Note: The Editor suggest that if you are going to be filing a claim because you are one of those who was exposed to Agent Orange by C-123 Aircraft, you need to do so by using a VSO service officer and not trying to undertake this on your own. Think twice about mailing your paperwork to the VA as it is suggested at the end of this article, you could be waiting for ever.
On June 18, 2015, The Department of Veterans Affairs (VA) published a new regulation that expands eligibility for some benefits for a select group of Air Force Veterans and Air Force Reserve personnel who were exposed to the herbicide Agent Orange through regular and repeated contact with contaminated C-123 aircraft that had been used in Vietnam as part of Operation Ranch Hand (ORH).
VA published this regulation as an interim final rule so that it could immediately begin providing benefits to eligible Air Force veterans and Air Force Reserve personnel who submit a disability compensation claim for any of the 14 medical conditions that have been determined by VA to be related to exposure to Agent Orange.
Secretary of Veterans Affairs Robert A. McDonald made the decision to expand benefits following receipt of a 2015 report by the National Academy of Sciences Institute of Medicine (IOM) on Post-Vietnam Dioxin Exposure in Agent Orange-Contaminated C-123 Aircraft. This VA-requested report found evidence that as many as 1,500 to 2,100 Air Force and Air Force Reserve personnel who served as flight, medical and ground maintenance crew members on ORH C-123 aircraft previously used to spray Agent Orange in Vietnam were exposed to the herbicide.
“Opening up eligibility for this deserving group of Air Force veterans and reservists is the right thing to do,” said Secretary McDonald. “We thank the IOM for its thorough review that provided the supporting evidence needed to ensure we can now fully compensate any former crew member who develops an Agent Orange-related disability.”
Under this new rule, Air Force and Air Force Reserve flight, medical and ground maintenance crewmembers who served on the contaminated ORH C-123s are presumed to have been exposed to herbicides during their service, thus making it easier for them to establish entitlement for some VA benefits if they develop an Agent Orange-related presumptive condition. In addition, for affected Air Force Reserve crew members, VA will presume that their Agent Orange-related condition had its onset during their Reserve training. This change ensures that these reservists are eligible for VA disability compensation and medical care for any Agent Orange-related presumptive condition, and that their surviving dependents are eligible for dependency and indemnity compensation and burial benefits.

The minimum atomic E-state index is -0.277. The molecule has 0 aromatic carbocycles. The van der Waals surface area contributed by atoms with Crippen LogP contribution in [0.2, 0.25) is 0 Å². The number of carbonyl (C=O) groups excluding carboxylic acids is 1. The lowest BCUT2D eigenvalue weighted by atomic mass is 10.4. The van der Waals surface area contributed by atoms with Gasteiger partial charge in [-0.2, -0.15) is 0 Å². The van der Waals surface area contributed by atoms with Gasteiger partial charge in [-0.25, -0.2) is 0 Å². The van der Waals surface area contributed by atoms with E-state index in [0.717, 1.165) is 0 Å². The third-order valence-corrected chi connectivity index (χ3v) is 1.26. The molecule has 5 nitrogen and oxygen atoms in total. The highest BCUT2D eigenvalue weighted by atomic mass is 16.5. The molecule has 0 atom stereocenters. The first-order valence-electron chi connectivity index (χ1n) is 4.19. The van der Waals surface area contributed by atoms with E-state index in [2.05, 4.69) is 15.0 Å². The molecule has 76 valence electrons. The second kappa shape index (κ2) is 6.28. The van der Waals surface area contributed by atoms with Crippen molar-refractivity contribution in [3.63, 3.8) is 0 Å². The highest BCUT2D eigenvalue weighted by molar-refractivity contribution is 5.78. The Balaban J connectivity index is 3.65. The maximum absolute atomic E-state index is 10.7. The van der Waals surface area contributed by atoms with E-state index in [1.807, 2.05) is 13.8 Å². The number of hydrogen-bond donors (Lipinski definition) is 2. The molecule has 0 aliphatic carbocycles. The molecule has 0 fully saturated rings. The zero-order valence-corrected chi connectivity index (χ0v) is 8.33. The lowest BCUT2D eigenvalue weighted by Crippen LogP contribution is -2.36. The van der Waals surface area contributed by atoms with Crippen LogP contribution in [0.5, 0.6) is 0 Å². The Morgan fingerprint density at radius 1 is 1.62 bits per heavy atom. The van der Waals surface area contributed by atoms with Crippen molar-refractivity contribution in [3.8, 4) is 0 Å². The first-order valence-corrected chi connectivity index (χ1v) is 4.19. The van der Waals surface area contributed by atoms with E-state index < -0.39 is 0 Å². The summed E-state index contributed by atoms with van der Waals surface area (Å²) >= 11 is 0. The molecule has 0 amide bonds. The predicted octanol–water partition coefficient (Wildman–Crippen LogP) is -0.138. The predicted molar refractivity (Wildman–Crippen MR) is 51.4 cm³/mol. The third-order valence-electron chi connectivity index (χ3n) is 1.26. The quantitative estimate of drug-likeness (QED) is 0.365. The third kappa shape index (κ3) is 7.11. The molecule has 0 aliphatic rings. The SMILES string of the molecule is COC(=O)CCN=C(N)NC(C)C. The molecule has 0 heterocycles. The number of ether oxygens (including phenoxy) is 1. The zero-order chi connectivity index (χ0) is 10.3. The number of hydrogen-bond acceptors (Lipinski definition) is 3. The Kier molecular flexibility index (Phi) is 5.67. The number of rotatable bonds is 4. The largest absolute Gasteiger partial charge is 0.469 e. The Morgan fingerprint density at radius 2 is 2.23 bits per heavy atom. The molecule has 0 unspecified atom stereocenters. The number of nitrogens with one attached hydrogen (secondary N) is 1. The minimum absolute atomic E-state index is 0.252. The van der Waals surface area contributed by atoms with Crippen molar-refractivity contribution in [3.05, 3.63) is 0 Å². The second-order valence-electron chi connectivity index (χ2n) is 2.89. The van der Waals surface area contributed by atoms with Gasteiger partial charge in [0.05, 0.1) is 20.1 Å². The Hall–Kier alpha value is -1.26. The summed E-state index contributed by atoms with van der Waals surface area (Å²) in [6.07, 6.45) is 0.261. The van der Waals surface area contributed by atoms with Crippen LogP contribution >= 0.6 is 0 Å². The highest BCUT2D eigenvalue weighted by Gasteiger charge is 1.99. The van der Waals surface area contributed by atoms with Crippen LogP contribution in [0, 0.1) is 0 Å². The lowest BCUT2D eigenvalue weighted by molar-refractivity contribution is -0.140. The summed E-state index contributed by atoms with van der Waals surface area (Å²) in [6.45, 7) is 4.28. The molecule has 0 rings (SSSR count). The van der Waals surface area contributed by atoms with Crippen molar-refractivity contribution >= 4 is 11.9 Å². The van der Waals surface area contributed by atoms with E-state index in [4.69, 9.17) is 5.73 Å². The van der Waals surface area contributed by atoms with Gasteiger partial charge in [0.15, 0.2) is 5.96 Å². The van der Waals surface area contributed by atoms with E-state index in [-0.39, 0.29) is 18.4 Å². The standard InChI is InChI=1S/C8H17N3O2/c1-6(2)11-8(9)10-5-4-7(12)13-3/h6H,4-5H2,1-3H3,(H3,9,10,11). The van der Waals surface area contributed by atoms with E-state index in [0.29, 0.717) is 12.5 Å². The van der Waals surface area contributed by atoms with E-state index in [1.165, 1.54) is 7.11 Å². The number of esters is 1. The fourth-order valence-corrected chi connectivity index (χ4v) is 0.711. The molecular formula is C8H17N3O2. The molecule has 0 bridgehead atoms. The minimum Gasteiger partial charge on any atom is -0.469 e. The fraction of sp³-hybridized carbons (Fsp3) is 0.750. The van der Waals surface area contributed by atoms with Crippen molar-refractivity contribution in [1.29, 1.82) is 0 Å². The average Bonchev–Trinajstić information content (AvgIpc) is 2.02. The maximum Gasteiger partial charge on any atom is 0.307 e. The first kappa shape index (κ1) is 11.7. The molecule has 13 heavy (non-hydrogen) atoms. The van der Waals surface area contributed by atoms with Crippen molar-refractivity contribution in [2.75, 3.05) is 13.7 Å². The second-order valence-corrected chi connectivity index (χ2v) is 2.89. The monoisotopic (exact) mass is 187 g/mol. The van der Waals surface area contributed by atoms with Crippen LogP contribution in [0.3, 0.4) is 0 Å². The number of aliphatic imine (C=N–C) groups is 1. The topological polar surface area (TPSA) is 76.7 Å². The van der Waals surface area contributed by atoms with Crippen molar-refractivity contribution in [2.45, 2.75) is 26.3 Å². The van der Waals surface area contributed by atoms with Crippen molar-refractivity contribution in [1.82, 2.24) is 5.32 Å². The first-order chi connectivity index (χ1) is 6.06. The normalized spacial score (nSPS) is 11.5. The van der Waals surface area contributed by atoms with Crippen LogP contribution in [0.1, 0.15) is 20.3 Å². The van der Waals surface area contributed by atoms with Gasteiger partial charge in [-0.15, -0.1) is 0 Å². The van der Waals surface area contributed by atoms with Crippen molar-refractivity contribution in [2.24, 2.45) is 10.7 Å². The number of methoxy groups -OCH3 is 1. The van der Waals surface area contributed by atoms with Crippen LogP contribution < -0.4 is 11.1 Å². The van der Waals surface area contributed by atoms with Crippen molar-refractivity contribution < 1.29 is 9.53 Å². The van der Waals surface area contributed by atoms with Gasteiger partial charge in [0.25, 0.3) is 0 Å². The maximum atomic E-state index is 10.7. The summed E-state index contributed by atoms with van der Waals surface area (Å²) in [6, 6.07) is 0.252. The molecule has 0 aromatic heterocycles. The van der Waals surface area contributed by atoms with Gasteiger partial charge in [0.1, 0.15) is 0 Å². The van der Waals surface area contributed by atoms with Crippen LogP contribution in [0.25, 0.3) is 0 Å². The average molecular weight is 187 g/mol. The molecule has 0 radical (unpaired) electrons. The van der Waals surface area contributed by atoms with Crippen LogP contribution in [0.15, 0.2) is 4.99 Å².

The interim final rule can be found on the Federal Register: www.federalregister.gov/public-inspection. VA will immediately begin processing claims and issuing benefits to eligible Air Force crew members.
VA encourages reservists who were assigned to flight, ground or medical crew duties at Lockbourne/Rickenbacker Air Force Base in Ohio (906th and 907th Tactical Air Groups or 355th and 356th Tactical Airlift Squadron), Westover Air Force Base in Massachusetts (731st Tactical Air Squadron and 74th Aeromedical Evacuation Squadron) or Pittsburgh, Pennsylvania, International Airport ( 758th Airlift Squadron) during the period 1969 to 1986, and developed an Agent Orange-related disability to file a disability compensation claim online through the joint VA-Department of Defense web portal, eBenefits (https://www.ebenefits.va.gov/).
VA also has identified several active duty locations where ORH C-123 aircraft may have been used following their service in Vietnam. Active duty personnel who served in a regular USAF unit location where a contaminated C-123 was assigned and who had regular and repeated contact with the aircraft through flight, ground or medical duties during the period 1969 to 1986, and who develop an Agent Orange-related disability, also are encouraged to apply for benefits. For more information on applying for these benefits, including the affected units, Air Force Specialty Codes and dates of service for affected crew members, and a listing of Agent Orange-related conditions, visit www.benefits.va.gov/COMPENSATION/claims-postservice-agent_orange.asp.
In order to avoid unnecessary delay of benefits, claimants should annotate “(C-123)” after each Agent Orange related disability in Part II, Block 14 of VA Form 21-526 or Section I, Block 11 of VA
Form VA Form 21-526EZ when filing on eBenefits. Example: Diabetes (C-123). If claimants have any of the following documents, they should be attached to their application:
- Discharge, separation papers, (DD214 or equivalent)
- USAF Form 2096 (unit where assigned at the time of the training action)
- USAF Form 5 (aircraft flight duties)
- USAF Form 781 (aircraft maintenance duties)
- Dependency records (marriage & children’s birth certificates)
- Medical evidence (doctor & hospital reports)
VA will process all claims related to C-123 exposure at the St. Paul, Minnesota, VA Regional Office. Claims not filed through eBenefits should be mailed to the following address (or faxed to 608-373-6694):
Department of Veterans Affairs
Claims Intake Center
Attention: C123 Claims
PO Box 5088
Janesville, WI 53547-5088
Individuals with specific benefit questions related to herbicide exposure on C-123s may call VA’s special C-123 Hotline at 1-800-749-8387 (available 8 a.m. – 9 p.m. EST) or e-mail VSCC123.VAVBASPL@va.gov.